17 hours ago
Thursday, December 11, 2008
Helping our kids vs. enabling them
Sabrina and Max at his touch-screen computer. She always wants to do stuff for him.
Max is in love with the remote-control car we got him for his birthday (it was the Parents one from my list of developmental toys). He especially loves throwing it down the stairs from over the guard-rail on the second floor, making me think the car is not long for this world.
Max is having trouble pressing the button to make it go. After we opened it (I was so excited he tore the wrapping paper by himself), he handed over the control to Sabrina because he knows she can easily do it and he can't. This always breaks my heart a little bit. Tonight, he only wanted me to push the button.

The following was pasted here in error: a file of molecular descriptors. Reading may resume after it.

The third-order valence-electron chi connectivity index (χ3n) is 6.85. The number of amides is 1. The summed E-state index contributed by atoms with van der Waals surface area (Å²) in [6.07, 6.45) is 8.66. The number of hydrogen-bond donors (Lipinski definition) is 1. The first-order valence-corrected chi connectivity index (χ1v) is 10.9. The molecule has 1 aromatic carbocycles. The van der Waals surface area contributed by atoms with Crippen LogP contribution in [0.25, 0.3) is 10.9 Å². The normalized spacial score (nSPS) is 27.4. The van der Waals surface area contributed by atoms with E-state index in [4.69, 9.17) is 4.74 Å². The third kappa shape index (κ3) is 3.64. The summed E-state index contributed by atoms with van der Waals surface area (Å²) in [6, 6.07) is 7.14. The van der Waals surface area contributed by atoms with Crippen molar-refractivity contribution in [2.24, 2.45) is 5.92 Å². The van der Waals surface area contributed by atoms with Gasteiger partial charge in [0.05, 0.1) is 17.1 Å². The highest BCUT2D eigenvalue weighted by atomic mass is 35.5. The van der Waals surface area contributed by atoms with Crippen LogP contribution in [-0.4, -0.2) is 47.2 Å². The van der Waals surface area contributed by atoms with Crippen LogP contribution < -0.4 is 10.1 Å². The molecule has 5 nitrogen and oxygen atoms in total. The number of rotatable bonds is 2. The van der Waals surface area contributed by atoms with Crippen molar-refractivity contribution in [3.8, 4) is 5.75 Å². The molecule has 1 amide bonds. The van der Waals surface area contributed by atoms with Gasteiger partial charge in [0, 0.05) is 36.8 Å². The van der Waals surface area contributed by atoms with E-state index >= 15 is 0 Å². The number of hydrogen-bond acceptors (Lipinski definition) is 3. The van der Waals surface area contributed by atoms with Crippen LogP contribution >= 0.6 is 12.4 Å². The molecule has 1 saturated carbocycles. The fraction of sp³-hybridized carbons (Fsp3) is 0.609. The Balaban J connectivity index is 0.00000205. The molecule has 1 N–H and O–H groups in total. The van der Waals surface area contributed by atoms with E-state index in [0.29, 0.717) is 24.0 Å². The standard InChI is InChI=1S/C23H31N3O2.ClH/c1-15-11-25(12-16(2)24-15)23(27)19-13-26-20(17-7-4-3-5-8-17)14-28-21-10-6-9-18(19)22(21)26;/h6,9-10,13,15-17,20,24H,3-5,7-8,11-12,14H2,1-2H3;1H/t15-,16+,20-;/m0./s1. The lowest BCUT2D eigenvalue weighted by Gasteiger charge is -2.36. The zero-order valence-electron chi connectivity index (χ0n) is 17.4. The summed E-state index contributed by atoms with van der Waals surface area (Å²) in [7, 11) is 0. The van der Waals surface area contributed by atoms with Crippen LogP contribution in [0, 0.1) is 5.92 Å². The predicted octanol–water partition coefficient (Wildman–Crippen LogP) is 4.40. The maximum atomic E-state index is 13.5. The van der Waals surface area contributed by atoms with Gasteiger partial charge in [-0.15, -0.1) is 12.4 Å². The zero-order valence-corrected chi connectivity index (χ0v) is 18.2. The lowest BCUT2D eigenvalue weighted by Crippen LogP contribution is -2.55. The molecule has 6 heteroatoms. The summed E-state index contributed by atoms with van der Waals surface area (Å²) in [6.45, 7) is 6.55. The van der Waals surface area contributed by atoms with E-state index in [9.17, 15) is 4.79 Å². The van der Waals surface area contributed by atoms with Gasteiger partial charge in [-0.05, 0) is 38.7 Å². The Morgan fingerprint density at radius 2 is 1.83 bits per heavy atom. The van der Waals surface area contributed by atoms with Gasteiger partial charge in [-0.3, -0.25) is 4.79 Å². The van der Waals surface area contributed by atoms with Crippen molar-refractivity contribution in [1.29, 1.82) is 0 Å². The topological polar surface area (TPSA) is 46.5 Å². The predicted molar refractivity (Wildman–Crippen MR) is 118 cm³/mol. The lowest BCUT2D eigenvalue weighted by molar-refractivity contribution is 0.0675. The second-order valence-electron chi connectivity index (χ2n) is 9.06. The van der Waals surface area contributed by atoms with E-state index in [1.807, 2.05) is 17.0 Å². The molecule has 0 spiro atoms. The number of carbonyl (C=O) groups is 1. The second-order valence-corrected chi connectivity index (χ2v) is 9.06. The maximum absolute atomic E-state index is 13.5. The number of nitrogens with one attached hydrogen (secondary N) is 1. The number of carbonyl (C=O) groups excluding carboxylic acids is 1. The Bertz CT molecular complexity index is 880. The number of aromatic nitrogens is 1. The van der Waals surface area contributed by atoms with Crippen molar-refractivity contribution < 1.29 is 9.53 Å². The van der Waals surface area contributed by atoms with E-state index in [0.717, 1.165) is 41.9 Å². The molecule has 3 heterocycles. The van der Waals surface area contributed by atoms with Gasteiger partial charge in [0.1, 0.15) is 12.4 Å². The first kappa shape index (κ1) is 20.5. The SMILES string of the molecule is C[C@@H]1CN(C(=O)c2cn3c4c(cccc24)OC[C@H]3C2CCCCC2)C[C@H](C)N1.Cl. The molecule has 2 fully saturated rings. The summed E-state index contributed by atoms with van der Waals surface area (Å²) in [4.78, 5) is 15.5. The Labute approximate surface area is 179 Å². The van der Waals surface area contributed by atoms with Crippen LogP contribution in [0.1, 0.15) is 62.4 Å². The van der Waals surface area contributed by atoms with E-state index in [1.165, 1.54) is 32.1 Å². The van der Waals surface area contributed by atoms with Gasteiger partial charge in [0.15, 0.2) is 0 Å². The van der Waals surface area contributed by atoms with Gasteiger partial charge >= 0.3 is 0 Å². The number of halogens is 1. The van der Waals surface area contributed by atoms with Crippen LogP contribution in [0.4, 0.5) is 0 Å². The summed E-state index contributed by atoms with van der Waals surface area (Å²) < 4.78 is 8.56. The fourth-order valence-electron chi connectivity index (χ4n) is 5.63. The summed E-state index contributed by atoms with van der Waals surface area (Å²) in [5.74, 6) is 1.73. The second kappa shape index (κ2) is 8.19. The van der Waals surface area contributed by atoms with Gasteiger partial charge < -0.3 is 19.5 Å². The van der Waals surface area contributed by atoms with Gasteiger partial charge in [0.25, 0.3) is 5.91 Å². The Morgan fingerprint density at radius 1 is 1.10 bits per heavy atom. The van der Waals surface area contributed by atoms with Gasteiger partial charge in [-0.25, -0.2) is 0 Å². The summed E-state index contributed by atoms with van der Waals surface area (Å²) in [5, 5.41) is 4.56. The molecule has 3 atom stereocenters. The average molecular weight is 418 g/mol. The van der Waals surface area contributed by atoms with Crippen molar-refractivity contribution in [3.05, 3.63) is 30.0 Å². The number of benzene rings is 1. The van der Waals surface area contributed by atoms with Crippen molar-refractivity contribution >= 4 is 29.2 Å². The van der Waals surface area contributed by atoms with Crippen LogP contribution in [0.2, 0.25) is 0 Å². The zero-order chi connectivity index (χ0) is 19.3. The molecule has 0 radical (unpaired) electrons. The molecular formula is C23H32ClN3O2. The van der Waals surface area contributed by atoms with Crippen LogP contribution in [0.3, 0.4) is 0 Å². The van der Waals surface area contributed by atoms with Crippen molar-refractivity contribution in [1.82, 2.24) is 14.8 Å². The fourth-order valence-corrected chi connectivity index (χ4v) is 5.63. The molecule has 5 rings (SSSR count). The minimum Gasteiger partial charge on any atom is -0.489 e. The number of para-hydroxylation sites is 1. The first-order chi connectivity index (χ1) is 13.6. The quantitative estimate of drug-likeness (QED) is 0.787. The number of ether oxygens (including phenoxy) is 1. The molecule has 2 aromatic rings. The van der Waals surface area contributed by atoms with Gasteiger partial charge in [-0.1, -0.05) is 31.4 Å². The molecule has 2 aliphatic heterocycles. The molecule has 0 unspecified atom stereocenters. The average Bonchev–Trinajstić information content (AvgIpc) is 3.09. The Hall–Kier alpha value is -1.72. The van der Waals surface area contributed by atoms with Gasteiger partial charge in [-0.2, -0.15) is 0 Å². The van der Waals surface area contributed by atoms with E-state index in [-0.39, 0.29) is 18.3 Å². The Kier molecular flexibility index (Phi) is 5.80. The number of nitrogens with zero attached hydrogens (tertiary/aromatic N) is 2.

It's a tough line to walk: doing stuff for Max versus letting him do things for himself. Max has a lot of challenges using his hands. He never developed that pincer grasp (which enables you to pick up an object between your thumb and forefinger) and he can't point, which makes it hard for him to press things. With enough determination, he usually figures out a way. Sometimes I step in because I see him getting frustrated. Sabrina is always glad to lend a hand. "Max needs help!" she says. This outpouring of goodwill is partly driven by love, partly driven by her desire to get her mitts on his toys.
As for the remote control, Max and I had a stand-off when I refused to keep pressing the button for him. Now he's in bed, sleeping happily next to the car. Tomorrow, I'll again try to coax him into pressing the button. Nothing like a pushy parent, right?
Posted by Ellen Seidman at 11:26 PM